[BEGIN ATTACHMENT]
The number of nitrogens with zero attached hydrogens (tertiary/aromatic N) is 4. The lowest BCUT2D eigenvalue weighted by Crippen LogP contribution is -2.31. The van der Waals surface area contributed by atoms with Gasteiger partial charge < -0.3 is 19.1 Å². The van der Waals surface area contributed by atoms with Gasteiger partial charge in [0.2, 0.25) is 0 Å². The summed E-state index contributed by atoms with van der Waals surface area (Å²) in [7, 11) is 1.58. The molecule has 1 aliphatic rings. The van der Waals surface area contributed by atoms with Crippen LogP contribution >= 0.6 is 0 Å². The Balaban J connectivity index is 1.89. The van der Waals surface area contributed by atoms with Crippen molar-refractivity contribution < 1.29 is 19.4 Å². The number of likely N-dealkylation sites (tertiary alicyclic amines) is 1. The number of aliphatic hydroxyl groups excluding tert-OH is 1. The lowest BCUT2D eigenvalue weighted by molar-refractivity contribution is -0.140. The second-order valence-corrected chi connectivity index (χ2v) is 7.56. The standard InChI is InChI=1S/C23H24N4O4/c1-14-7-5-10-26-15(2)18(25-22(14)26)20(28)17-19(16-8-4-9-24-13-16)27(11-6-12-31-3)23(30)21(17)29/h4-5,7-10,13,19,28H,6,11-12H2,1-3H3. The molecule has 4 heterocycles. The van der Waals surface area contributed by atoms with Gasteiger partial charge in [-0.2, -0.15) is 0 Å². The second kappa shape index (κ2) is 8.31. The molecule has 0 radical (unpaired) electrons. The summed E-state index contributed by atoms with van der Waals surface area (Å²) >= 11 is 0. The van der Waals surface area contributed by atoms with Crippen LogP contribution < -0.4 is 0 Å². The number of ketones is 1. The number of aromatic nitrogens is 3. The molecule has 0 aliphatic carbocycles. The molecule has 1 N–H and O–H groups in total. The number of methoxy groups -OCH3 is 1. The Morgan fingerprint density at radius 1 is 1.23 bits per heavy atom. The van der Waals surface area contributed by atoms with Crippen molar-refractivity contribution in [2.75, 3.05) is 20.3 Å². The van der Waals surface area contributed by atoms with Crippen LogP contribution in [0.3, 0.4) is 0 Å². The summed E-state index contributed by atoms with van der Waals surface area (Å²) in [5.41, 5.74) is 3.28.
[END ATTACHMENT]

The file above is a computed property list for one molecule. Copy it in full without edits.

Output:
The number of nitrogens with zero attached hydrogens (tertiary/aromatic N) is 4. The lowest BCUT2D eigenvalue weighted by Crippen LogP contribution is -2.31. The van der Waals surface area contributed by atoms with Gasteiger partial charge < -0.3 is 19.1 Å². The van der Waals surface area contributed by atoms with Gasteiger partial charge in [0.2, 0.25) is 0 Å². The summed E-state index contributed by atoms with van der Waals surface area (Å²) in [7, 11) is 1.58. The molecule has 1 aliphatic rings. The van der Waals surface area contributed by atoms with Crippen LogP contribution >= 0.6 is 0 Å². The Balaban J connectivity index is 1.89. The van der Waals surface area contributed by atoms with Crippen molar-refractivity contribution < 1.29 is 19.4 Å². The number of likely N-dealkylation sites (tertiary alicyclic amines) is 1. The number of aliphatic hydroxyl groups excluding tert-OH is 1. The lowest BCUT2D eigenvalue weighted by molar-refractivity contribution is -0.140. The second-order valence-corrected chi connectivity index (χ2v) is 7.56. The standard InChI is InChI=1S/C23H24N4O4/c1-14-7-5-10-26-15(2)18(25-22(14)26)20(28)17-19(16-8-4-9-24-13-16)27(11-6-12-31-3)23(30)21(17)29/h4-5,7-10,13,19,28H,6,11-12H2,1-3H3. The molecule has 4 heterocycles. The van der Waals surface area contributed by atoms with Gasteiger partial charge in [-0.2, -0.15) is 0 Å². The second kappa shape index (κ2) is 8.31. The molecule has 0 radical (unpaired) electrons. The summed E-state index contributed by atoms with van der Waals surface area (Å²) >= 11 is 0. The van der Waals surface area contributed by atoms with Crippen LogP contribution < -0.4 is 0 Å². The number of ketones is 1. The number of aromatic nitrogens is 3. The molecule has 0 aliphatic carbocycles. The molecule has 1 N–H and O–H groups in total. The number of methoxy groups -OCH3 is 1. The Morgan fingerprint density at radius 1 is 1.23 bits per heavy atom. The van der Waals surface area contributed by atoms with Crippen molar-refractivity contribution in [2.75, 3.05) is 20.3 Å². The van der Waals surface area contributed by atoms with Crippen LogP contribution in [0.3, 0.4) is 0 Å². The summed E-state index contributed by atoms with van der Waals surface area (Å²) in [5.41, 5.74) is 3.28.